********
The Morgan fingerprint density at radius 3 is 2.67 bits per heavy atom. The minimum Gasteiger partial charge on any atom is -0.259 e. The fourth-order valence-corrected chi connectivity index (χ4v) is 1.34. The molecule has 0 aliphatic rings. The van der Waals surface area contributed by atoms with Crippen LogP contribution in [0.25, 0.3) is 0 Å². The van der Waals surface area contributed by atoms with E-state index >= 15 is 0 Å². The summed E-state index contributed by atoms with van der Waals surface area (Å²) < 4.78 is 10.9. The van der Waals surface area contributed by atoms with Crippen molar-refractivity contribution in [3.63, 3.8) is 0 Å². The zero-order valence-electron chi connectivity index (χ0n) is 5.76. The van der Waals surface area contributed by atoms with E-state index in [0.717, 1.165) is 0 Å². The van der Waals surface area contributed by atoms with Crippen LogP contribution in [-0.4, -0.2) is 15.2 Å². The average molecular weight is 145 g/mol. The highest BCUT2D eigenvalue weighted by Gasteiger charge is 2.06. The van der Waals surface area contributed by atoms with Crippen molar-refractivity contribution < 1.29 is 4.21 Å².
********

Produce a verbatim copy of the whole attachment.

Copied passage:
The Morgan fingerprint density at radius 3 is 2.67 bits per heavy atom. The minimum Gasteiger partial charge on any atom is -0.259 e. The fourth-order valence-corrected chi connectivity index (χ4v) is 1.34. The molecule has 0 aliphatic rings. The van der Waals surface area contributed by atoms with Crippen LogP contribution in [0.25, 0.3) is 0 Å². The van der Waals surface area contributed by atoms with E-state index >= 15 is 0 Å². The summed E-state index contributed by atoms with van der Waals surface area (Å²) < 4.78 is 10.9. The van der Waals surface area contributed by atoms with Crippen molar-refractivity contribution in [3.63, 3.8) is 0 Å². The zero-order valence-electron chi connectivity index (χ0n) is 5.76. The van der Waals surface area contributed by atoms with E-state index in [0.717, 1.165) is 0 Å². The van der Waals surface area contributed by atoms with Crippen LogP contribution in [-0.4, -0.2) is 15.2 Å². The average molecular weight is 145 g/mol. The highest BCUT2D eigenvalue weighted by Gasteiger charge is 2.06. The van der Waals surface area contributed by atoms with Crippen molar-refractivity contribution < 1.29 is 4.21 Å².